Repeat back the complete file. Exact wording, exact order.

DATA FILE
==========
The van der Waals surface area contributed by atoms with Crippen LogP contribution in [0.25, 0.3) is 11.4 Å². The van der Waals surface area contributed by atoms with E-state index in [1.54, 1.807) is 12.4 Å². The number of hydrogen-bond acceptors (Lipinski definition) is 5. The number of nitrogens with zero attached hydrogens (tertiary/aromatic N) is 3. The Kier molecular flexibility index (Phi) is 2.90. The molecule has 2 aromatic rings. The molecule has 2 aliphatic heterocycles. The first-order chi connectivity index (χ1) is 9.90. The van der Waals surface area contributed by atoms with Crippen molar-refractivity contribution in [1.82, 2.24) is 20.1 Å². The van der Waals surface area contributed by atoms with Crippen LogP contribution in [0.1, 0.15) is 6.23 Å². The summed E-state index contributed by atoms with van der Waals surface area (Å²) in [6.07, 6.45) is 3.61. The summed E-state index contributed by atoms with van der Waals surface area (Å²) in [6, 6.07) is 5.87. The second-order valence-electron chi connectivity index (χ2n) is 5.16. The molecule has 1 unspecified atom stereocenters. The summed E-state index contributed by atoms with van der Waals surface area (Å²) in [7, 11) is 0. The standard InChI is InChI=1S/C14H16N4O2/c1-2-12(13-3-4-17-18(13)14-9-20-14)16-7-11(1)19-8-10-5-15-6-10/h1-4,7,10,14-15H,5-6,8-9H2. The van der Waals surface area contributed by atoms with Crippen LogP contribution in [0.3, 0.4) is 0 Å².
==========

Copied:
The van der Waals surface area contributed by atoms with Crippen LogP contribution in [0.25, 0.3) is 11.4 Å². The van der Waals surface area contributed by atoms with E-state index in [1.54, 1.807) is 12.4 Å². The number of hydrogen-bond acceptors (Lipinski definition) is 5. The number of nitrogens with zero attached hydrogens (tertiary/aromatic N) is 3. The Kier molecular flexibility index (Phi) is 2.90. The molecule has 2 aromatic rings. The molecule has 2 aliphatic heterocycles. The first-order chi connectivity index (χ1) is 9.90. The van der Waals surface area contributed by atoms with Crippen molar-refractivity contribution in [1.82, 2.24) is 20.1 Å². The van der Waals surface area contributed by atoms with Crippen LogP contribution in [0.1, 0.15) is 6.23 Å². The summed E-state index contributed by atoms with van der Waals surface area (Å²) in [6.07, 6.45) is 3.61. The summed E-state index contributed by atoms with van der Waals surface area (Å²) in [6, 6.07) is 5.87. The second-order valence-electron chi connectivity index (χ2n) is 5.16. The molecule has 1 unspecified atom stereocenters. The summed E-state index contributed by atoms with van der Waals surface area (Å²) in [7, 11) is 0. The standard InChI is InChI=1S/C14H16N4O2/c1-2-12(13-3-4-17-18(13)14-9-20-14)16-7-11(1)19-8-10-5-15-6-10/h1-4,7,10,14-15H,5-6,8-9H2. The van der Waals surface area contributed by atoms with Crippen LogP contribution in [0.3, 0.4) is 0 Å².